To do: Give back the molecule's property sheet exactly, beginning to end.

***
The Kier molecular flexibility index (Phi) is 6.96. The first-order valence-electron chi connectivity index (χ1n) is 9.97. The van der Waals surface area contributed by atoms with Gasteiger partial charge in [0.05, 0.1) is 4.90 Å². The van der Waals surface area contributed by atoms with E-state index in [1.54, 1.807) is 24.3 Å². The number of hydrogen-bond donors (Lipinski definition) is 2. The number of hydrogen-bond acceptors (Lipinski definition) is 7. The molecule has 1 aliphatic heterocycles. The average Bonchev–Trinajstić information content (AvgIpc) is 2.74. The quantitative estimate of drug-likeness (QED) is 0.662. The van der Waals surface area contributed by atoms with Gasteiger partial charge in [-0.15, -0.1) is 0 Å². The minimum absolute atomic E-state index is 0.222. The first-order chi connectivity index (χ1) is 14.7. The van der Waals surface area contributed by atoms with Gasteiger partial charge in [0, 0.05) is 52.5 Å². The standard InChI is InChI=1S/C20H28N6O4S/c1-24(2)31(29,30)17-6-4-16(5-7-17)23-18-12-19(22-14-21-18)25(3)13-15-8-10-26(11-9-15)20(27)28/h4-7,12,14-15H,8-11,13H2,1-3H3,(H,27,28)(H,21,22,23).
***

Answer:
The Kier molecular flexibility index (Phi) is 6.96. The first-order valence-electron chi connectivity index (χ1n) is 9.97. The van der Waals surface area contributed by atoms with Gasteiger partial charge in [0.05, 0.1) is 4.90 Å². The van der Waals surface area contributed by atoms with E-state index in [1.54, 1.807) is 24.3 Å². The number of hydrogen-bond donors (Lipinski definition) is 2. The number of hydrogen-bond acceptors (Lipinski definition) is 7. The molecule has 1 aliphatic heterocycles. The average Bonchev–Trinajstić information content (AvgIpc) is 2.74. The quantitative estimate of drug-likeness (QED) is 0.662. The van der Waals surface area contributed by atoms with Gasteiger partial charge in [-0.15, -0.1) is 0 Å². The minimum absolute atomic E-state index is 0.222. The first-order chi connectivity index (χ1) is 14.7. The van der Waals surface area contributed by atoms with Gasteiger partial charge in [0, 0.05) is 52.5 Å². The standard InChI is InChI=1S/C20H28N6O4S/c1-24(2)31(29,30)17-6-4-16(5-7-17)23-18-12-19(22-14-21-18)25(3)13-15-8-10-26(11-9-15)20(27)28/h4-7,12,14-15H,8-11,13H2,1-3H3,(H,27,28)(H,21,22,23).